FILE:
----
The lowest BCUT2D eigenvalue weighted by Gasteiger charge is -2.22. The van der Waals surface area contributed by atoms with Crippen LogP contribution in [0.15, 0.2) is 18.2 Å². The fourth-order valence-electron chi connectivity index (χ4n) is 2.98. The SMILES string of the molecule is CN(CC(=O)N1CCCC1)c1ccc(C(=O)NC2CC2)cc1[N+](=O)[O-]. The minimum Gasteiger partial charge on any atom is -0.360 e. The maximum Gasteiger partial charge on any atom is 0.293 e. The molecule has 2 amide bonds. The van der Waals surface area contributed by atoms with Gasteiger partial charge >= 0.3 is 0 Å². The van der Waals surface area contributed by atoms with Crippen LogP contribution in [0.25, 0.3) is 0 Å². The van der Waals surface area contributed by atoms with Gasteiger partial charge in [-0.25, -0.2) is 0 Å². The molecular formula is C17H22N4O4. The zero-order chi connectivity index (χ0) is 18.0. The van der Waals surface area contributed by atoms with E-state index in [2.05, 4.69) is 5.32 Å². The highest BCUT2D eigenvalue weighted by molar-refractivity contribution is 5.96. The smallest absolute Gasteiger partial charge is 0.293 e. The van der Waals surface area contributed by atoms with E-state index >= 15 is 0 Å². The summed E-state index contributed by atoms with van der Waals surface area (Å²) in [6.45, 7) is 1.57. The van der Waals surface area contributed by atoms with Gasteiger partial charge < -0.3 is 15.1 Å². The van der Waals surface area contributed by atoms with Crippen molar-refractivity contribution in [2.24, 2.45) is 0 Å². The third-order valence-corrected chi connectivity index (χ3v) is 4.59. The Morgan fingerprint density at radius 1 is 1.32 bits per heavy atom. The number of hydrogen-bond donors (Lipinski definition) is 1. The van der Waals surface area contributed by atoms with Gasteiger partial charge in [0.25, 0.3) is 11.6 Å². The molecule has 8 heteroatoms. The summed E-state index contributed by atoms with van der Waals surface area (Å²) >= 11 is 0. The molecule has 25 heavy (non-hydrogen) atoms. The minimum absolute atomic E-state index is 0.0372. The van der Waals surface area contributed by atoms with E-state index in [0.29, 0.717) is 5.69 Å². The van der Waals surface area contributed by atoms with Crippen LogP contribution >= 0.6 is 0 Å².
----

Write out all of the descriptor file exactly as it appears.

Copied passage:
The lowest BCUT2D eigenvalue weighted by Gasteiger charge is -2.22. The van der Waals surface area contributed by atoms with Crippen LogP contribution in [0.15, 0.2) is 18.2 Å². The fourth-order valence-electron chi connectivity index (χ4n) is 2.98. The SMILES string of the molecule is CN(CC(=O)N1CCCC1)c1ccc(C(=O)NC2CC2)cc1[N+](=O)[O-]. The minimum Gasteiger partial charge on any atom is -0.360 e. The maximum Gasteiger partial charge on any atom is 0.293 e. The molecule has 2 amide bonds. The van der Waals surface area contributed by atoms with Gasteiger partial charge >= 0.3 is 0 Å². The van der Waals surface area contributed by atoms with Crippen LogP contribution in [0.25, 0.3) is 0 Å². The van der Waals surface area contributed by atoms with Gasteiger partial charge in [-0.25, -0.2) is 0 Å². The molecular formula is C17H22N4O4. The zero-order chi connectivity index (χ0) is 18.0. The van der Waals surface area contributed by atoms with E-state index in [2.05, 4.69) is 5.32 Å². The highest BCUT2D eigenvalue weighted by molar-refractivity contribution is 5.96. The smallest absolute Gasteiger partial charge is 0.293 e. The van der Waals surface area contributed by atoms with E-state index >= 15 is 0 Å². The summed E-state index contributed by atoms with van der Waals surface area (Å²) in [6.45, 7) is 1.57. The van der Waals surface area contributed by atoms with Gasteiger partial charge < -0.3 is 15.1 Å². The van der Waals surface area contributed by atoms with Crippen molar-refractivity contribution in [2.24, 2.45) is 0 Å². The third-order valence-corrected chi connectivity index (χ3v) is 4.59. The Morgan fingerprint density at radius 1 is 1.32 bits per heavy atom. The number of hydrogen-bond donors (Lipinski definition) is 1. The van der Waals surface area contributed by atoms with Gasteiger partial charge in [0.25, 0.3) is 11.6 Å². The molecule has 8 heteroatoms. The summed E-state index contributed by atoms with van der Waals surface area (Å²) >= 11 is 0. The molecule has 25 heavy (non-hydrogen) atoms. The minimum absolute atomic E-state index is 0.0372. The van der Waals surface area contributed by atoms with E-state index in [0.29, 0.717) is 5.69 Å². The van der Waals surface area contributed by atoms with Crippen LogP contribution >= 0.6 is 0 Å².